A Wok for the Trail
by Gerald Rowan
What if you had a single pot in which you could boil water, make soup, cook pasta, fry, stir-fry, deep-dry, steam, sauté, and even cook pancakes? Well, how about a wok? Yes, one of those thin, steel pans common to Chinese cooking. But we’re not talking about the giant woks often found in Chinese restaurants but, rather, medium or small ones that probably won’t fit in your backpack but are perfect for car campers, picnickers, and family gatherings.
Woks are made from hammered steel, cast iron, or cast aluminum. The hammered steel is the lightest and probably the best for campers. In addition to being lightweight, woks heat quickly and, when seasoned, clean up easily. They’re a very versatile utensil and really inexpensive. Add a lid, and a wok is just about the only pot you’ll need.
There are 2 types of wok—1 with a couple of short handles, the other with a single long handle. I prefer the long-handled variety; it allows a little distance between the cook and an open fire and is therefore safer. Woks are available from 10 to 28 inches in diameter and are made with round or flat bottoms. Flat-bottom woks fit conventional stove-top applications better than round-bottom woks, which are designed to allow a gas flame to move up along the outside of the wok, cooking foods very quickly but requiring a frame for support over the burner.
A canvas bag is great for storing your wok. The wok utensils, seasonings and an ovenproof mitt can be stored in the bag too.
A lid is great to help reduce cooking time, especially in windy weather. There are domed and flat lids—again, it’s your preference. A domed lid can also be used to cover foods on the grill to shorten the cooking time.
Match the wok size to your cooking needs. Match the burner or fire size to the size of your wok. Stir-frying food in a wok requires high temperatures and hot fires. When cooking for a group, a large wok placed over high-energy burners designed for deep-frying turkeys will work really well. Large woks are perfect for doing fish fries and deep-frying food. To remove the fried food from the hot oil, add the spider, and you’re in business.
The cuisines of both India and Pakistan use a type of cooking pot, known as a karahi, that is similar to a wok. Some are made from hammered steel; others are made from cast aluminum. They are available in Indian and Middle Eastern markets or online.
To steam-sauté in a wok, start by sautéing the food until the food and wok reach tight temperature. Then add 1 to 2 tablespoons of sherry, white wine, chicken stock, or water at a time. Cover immediately. The idea is to form steam in the wok without lowering the temperature significantly. The steam will help transport the heat around the wok, cooking the food more quickly. If the wok gets too cold, you’ll be stewing the food, not steaming it. Add small amounts of water at a time, and allow the wok to come back to hot before adding more water. Wash your wok with soap and water; then heat over the fire to dry, and season with a small amount of vegetable oil to keep it from rusting outdoors.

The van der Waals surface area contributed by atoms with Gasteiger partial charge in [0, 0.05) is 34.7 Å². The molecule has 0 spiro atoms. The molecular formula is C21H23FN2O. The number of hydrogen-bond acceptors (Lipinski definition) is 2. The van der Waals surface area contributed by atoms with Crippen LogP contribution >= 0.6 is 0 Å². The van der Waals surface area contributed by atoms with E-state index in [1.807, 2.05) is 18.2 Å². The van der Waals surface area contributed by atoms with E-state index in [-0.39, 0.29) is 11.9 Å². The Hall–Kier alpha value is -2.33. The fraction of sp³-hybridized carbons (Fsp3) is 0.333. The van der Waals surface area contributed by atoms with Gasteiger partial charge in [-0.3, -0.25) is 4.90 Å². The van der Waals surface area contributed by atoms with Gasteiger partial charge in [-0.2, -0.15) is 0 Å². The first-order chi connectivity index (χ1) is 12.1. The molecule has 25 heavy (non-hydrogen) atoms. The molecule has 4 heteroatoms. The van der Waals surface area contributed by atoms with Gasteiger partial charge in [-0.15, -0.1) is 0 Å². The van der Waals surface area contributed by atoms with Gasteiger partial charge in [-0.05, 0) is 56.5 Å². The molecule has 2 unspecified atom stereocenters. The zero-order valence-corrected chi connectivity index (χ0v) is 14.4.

Basic Stir-Fry Recipe
1 pound beef, chicken, or turkey, cut into strips
1 red bell pepper, cored, seeded, and cut into strips
1 medium onion, peeled, cut in half and then into slices
1 carrot, peeled and julienned
3 tablespoons canola oil, divided
1 to 2 tablespoons soy sauce
1 to 2 teaspoons fresh ginger, grated
Heat the wok to hot; then add 3 tablespoons of the oil. Heat the oil to hot; then add the meat. Stir-fry the meat until browned. Transfer the meat to a bowl and cover to keep warm. Add the remaining oil to the wok and heat to hot. Add the onion; stir-fry the onion until translucent. Add the remaining vegetables; then continue stir-frying until the carrot is just tender. Add the garlic, ginger, and soy sauce; then continue stir-frying for an additional minute. Serve over the cooked rice.
Additions: ¼ cup chopped parsley or cilantro; 1 to 2 tablespoons oyster or hoisin sauce; one 6-ounce can sliced water chestnuts, drained; one 6-ounce can sliced bamboo shoots, drained; one 14-ounce can baby corn, drained and cut into 1-inch pieces; 1 or 2 green onions, chopped.
Garnishes: chopped parsley or cilantro; 2 to 3 tablespoons thinly sliced basil; commercial fried chow mein noodles.
1 to 2 tablespoons cornstarch
⅔ cup chicken stock or water
When the stir-fry is about cooked, mix the cornstarch and chicken stock together and add to the wok. Stir and cook over high heat until the sauce thickens. Serve.
What if you have a small fire or single-burner stove? Why not stage your cooking? Start by prepping the rice. Bring the water to a boil; then add the rice and let it begin to cook. While the rice is cooking, prep the meat and vegetables. After the 10- to 12-minute active rice-cooking period, wrap the rice pot in a cozy, set it aside, and begin stir-frying the entrée. When the entrée is ready, so should the rice. There you go—a meal in about 30 minutes.
Basic Rice Recipe
1½ cup white rice
3 cups water
1 teaspoon kosher salt
Add the water to a heavy pot fitted with a lid. Bring the water to a boil; then add the salt and rice. Stir well, reduce the heat to low, and cook for 10 to 12 minutes. Remove the pot from the fire and place in the center of a casserole or Dutch oven cozy.* Fold the cozy over the Dutch oven, allow the rice to stand, and proceed with stir-frying the meat. To serve, fluff the rice with a fork and serve.
*A casserole or Dutch oven cozy is a thick, quilted fabric cover about 3 to 4 feet squared. The pot is placed in the center of the cozy; then the cozy is folded over the pot. You can make a cozy by sewing 2 or 3 layers of an old quilt together. A cozy is also useful to keep food warm when you’re waiting for guests. Make a storage bag for the cozy, or store the cozy in a small plastic bag.
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